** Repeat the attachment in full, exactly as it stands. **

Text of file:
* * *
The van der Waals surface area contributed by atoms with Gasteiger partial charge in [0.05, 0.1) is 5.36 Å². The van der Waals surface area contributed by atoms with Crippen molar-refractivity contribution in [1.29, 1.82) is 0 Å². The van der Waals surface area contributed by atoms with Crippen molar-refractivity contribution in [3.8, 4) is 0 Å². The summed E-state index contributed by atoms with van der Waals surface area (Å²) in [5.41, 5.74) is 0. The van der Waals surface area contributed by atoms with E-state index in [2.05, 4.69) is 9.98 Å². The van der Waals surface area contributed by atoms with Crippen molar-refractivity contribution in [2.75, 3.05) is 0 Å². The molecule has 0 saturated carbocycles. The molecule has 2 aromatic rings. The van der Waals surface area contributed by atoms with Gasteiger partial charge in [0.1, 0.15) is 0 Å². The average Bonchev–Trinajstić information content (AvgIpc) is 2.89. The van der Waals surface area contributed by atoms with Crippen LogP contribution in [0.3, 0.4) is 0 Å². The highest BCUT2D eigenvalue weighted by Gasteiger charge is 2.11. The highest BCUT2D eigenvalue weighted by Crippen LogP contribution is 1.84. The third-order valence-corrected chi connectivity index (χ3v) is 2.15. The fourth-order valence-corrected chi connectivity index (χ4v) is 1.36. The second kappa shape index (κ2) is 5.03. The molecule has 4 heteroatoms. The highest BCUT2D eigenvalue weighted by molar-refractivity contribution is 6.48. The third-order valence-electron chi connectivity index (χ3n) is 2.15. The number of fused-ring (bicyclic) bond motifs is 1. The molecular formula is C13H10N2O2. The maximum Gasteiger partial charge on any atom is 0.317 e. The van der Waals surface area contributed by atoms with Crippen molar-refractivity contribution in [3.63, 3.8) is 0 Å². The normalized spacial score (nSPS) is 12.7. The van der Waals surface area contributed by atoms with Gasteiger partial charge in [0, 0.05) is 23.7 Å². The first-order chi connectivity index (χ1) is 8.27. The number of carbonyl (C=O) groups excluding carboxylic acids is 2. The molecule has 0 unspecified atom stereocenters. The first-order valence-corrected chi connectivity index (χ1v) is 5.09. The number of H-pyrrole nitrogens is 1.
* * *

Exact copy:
The van der Waals surface area contributed by atoms with Gasteiger partial charge in [0.05, 0.1) is 5.36 Å². The van der Waals surface area contributed by atoms with Crippen molar-refractivity contribution in [1.29, 1.82) is 0 Å². The van der Waals surface area contributed by atoms with Crippen molar-refractivity contribution in [3.8, 4) is 0 Å². The summed E-state index contributed by atoms with van der Waals surface area (Å²) in [5.41, 5.74) is 0. The van der Waals surface area contributed by atoms with E-state index in [2.05, 4.69) is 9.98 Å². The van der Waals surface area contributed by atoms with Crippen molar-refractivity contribution in [2.75, 3.05) is 0 Å². The molecule has 0 saturated carbocycles. The molecule has 2 aromatic rings. The van der Waals surface area contributed by atoms with Gasteiger partial charge in [0.1, 0.15) is 0 Å². The average Bonchev–Trinajstić information content (AvgIpc) is 2.89. The van der Waals surface area contributed by atoms with Crippen LogP contribution in [0.3, 0.4) is 0 Å². The highest BCUT2D eigenvalue weighted by Gasteiger charge is 2.11. The highest BCUT2D eigenvalue weighted by Crippen LogP contribution is 1.84. The third-order valence-corrected chi connectivity index (χ3v) is 2.15. The fourth-order valence-corrected chi connectivity index (χ4v) is 1.36. The second kappa shape index (κ2) is 5.03. The molecule has 4 heteroatoms. The highest BCUT2D eigenvalue weighted by molar-refractivity contribution is 6.48. The third-order valence-electron chi connectivity index (χ3n) is 2.15. The number of fused-ring (bicyclic) bond motifs is 1. The molecular formula is C13H10N2O2. The maximum Gasteiger partial charge on any atom is 0.317 e. The van der Waals surface area contributed by atoms with Crippen molar-refractivity contribution in [3.63, 3.8) is 0 Å². The normalized spacial score (nSPS) is 12.7. The van der Waals surface area contributed by atoms with Gasteiger partial charge in [0, 0.05) is 23.7 Å². The first-order chi connectivity index (χ1) is 8.27. The number of carbonyl (C=O) groups excluding carboxylic acids is 2. The molecule has 0 unspecified atom stereocenters. The first-order valence-corrected chi connectivity index (χ1v) is 5.09. The number of H-pyrrole nitrogens is 1.